January 28, 2003

Kazaa Sues Movie, Recording Industries

Jan 28, 12:20 PM (ET)

LOS ANGELES (AP) - The owners of the Kazaa file-sharing network are suing the movie and recording industries, claiming that they don't understand the digital age and are monopolizing entertainment.

Sharman Networks Ltd. filed its counterclaim Monday in response to a copyright-infringement lawsuit brought by several recording labels and movie studios. That lawsuit accuses Sharman of providing free access to copyright music and films to millions of Internet users in the United States.

The latest filing came two weeks after U.S. District Judge Stephen V. Wilson dismissed Sharman's claim that it could not be sued in the United States because it is based in Australia and incorporated in the South Pacific nation of Vanuatu.

Wilson had found Sharman subject to U.S. copyright laws because it has substantial usage by Californians and its actions are alleged to contribute to commercial piracy within the United States.

Sharman's counterclaim alleges copyright misuse, monopolization, and deceptive acts and practices.

"In seeking to simultaneously stop illegal copying and to maintain their dominant position in the distribution of musical and movie content, the industry plaintiffs have obscenely overreached," Sharman said.

It seeks a jury trial, damages, attorney fees and a permanent injunction against the entertainment industry so that it can't "enforce any of their United States copyrights against any person or entity."

Sharman said the entertainment companies are behind the times and don't realize that consumers need not buy CDs, DVDs or videotapes to enjoy music or films.

Sharman also claimed that movie studios "dominate and, when they act in concert, have monopoly power" for the aftermarket distribution of first-run major motion pictures. Likewise, the company said, recording labels "when they act in concert, have monopoly power in the distribution of recorded music."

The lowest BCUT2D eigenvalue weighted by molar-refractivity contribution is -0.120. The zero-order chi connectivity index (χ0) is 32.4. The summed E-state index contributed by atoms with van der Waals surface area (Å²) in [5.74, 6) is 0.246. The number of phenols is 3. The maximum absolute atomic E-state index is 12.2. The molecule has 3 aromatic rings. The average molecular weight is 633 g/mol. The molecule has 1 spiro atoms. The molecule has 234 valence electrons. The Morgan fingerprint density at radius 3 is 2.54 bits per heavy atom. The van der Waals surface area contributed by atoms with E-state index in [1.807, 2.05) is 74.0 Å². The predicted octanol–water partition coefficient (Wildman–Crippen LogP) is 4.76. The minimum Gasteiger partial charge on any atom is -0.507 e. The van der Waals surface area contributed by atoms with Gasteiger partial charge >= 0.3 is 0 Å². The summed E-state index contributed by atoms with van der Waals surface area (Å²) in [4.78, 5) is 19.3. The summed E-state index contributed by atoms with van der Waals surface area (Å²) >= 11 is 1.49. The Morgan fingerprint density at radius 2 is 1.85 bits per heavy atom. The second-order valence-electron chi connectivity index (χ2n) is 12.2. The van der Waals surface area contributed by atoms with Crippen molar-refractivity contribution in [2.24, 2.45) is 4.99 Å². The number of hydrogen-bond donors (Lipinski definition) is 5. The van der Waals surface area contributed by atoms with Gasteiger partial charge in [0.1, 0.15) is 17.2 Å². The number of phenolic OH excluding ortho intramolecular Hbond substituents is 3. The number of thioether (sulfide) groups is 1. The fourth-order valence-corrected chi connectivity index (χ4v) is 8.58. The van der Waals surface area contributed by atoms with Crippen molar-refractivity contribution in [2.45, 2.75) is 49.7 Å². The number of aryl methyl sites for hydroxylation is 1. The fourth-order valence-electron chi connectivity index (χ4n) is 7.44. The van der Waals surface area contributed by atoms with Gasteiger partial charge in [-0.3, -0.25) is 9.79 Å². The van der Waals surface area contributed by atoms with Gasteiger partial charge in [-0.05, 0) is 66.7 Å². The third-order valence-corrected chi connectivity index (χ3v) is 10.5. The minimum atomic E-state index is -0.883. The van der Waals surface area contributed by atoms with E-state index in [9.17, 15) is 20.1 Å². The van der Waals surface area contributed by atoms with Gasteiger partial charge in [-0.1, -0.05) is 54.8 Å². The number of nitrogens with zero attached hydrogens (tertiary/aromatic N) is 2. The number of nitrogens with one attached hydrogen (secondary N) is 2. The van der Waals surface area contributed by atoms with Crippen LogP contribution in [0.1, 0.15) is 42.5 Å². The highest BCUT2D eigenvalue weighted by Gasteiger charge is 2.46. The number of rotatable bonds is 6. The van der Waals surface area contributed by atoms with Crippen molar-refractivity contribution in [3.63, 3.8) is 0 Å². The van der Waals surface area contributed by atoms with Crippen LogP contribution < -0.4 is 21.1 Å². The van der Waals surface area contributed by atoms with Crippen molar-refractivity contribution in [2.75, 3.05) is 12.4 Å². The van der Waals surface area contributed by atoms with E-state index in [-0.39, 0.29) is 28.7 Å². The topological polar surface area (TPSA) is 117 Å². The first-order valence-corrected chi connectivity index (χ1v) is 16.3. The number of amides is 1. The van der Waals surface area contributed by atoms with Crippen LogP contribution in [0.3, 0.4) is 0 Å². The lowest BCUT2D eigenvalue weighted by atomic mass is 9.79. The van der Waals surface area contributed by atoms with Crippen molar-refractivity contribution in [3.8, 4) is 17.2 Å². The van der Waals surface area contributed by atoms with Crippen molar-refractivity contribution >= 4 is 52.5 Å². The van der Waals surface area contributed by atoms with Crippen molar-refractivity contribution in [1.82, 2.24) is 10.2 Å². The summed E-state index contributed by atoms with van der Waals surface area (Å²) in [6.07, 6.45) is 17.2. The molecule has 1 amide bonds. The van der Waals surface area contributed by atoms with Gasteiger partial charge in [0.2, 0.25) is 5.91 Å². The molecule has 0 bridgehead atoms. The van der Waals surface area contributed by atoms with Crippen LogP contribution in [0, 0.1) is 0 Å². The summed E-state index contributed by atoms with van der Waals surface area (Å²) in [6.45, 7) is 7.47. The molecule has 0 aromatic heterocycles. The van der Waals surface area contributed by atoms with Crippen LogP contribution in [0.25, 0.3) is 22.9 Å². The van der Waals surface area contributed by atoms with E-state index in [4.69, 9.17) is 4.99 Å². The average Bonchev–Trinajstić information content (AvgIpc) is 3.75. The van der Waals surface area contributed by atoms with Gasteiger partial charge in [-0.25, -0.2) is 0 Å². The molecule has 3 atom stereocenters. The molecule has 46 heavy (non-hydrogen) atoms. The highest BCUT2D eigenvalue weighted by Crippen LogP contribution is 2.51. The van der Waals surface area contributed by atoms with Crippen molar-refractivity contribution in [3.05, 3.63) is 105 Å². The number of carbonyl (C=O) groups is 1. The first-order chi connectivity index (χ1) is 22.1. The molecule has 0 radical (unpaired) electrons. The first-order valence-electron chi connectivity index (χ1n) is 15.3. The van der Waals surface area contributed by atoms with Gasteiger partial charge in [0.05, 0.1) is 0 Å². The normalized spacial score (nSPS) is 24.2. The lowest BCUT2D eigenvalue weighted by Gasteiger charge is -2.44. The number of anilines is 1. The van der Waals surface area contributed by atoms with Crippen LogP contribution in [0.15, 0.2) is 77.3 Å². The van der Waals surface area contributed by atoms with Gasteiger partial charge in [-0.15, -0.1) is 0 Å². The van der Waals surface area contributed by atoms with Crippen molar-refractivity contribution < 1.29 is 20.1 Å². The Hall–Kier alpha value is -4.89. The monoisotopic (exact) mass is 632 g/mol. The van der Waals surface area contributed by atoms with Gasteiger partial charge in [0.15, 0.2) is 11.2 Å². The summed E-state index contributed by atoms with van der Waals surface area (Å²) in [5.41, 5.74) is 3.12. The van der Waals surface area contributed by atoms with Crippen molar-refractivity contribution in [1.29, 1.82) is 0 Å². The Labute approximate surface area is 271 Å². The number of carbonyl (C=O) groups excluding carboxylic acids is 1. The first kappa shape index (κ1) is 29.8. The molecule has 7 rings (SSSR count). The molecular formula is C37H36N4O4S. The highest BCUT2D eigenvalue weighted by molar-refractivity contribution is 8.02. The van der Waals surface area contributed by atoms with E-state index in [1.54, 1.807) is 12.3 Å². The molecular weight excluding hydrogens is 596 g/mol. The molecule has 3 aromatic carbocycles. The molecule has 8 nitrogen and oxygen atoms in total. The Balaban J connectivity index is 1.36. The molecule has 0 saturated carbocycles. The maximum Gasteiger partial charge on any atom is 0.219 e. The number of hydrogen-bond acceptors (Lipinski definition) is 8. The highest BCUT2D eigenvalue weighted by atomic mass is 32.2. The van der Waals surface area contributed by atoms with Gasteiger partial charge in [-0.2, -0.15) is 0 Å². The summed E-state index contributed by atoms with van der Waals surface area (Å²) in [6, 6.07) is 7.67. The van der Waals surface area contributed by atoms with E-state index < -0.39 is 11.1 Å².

Movie studios involved in the lawsuit include Metro-Goldwyn-Mayer Studios Inc., Columbia Pictures Industries Inc., Disney Enterprises Inc., Paramount Pictures Corp. The recording labels are BMG, EMI, Sony, Universal and Warner.

In a statement, the Recording Industry Association of America called Sharman's arguments "laughable."

"Sharman's claims are akin to the thief who plunders Fort Knox and then claims she's not responsible because Fort Knox declined to buy her second-rate security system," the RIAA said.

The case is one of the largest in the recent online copyright wars testing the international reach of U.S. courts.

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On the Net:

Kazaa: http://www.kazaa.com

Movie industry: http://www.mpaa.org


Article Found on Excite.com

Posted by at January 28, 2003 08:23 PM | TrackBack



Comments

So RIAA and MPAA are suing a company in U.S. Courts based on U.S. Laws and the company is in Australia??? Anyone else see the problem with this? Are the bloody french right in their constant claims the U.S. is always putting our laws on others and our nose where it does not belong?? I dare say with this prime example who's to argue?

Posted by: Muddy at January 28, 2003 08:26 PM

What I don't understand is why these companies based in other countries without so much as an office in the US, even bother to answer to these suits.

Posted by: skywalker at January 28, 2003 10:20 PM

http://www.wired.com/wired/archive/11.02/kazaa.html

If you are interested in Kazaa, READ THIS PIECE.

It's not as simple as the US against a foreign entity. That entity took steps to intentionally avoid prosecution in US courts. It is masterful what they did to try to avoid getting slapped with a suit.

Posted by: Baker at February 7, 2003 02:30 PM
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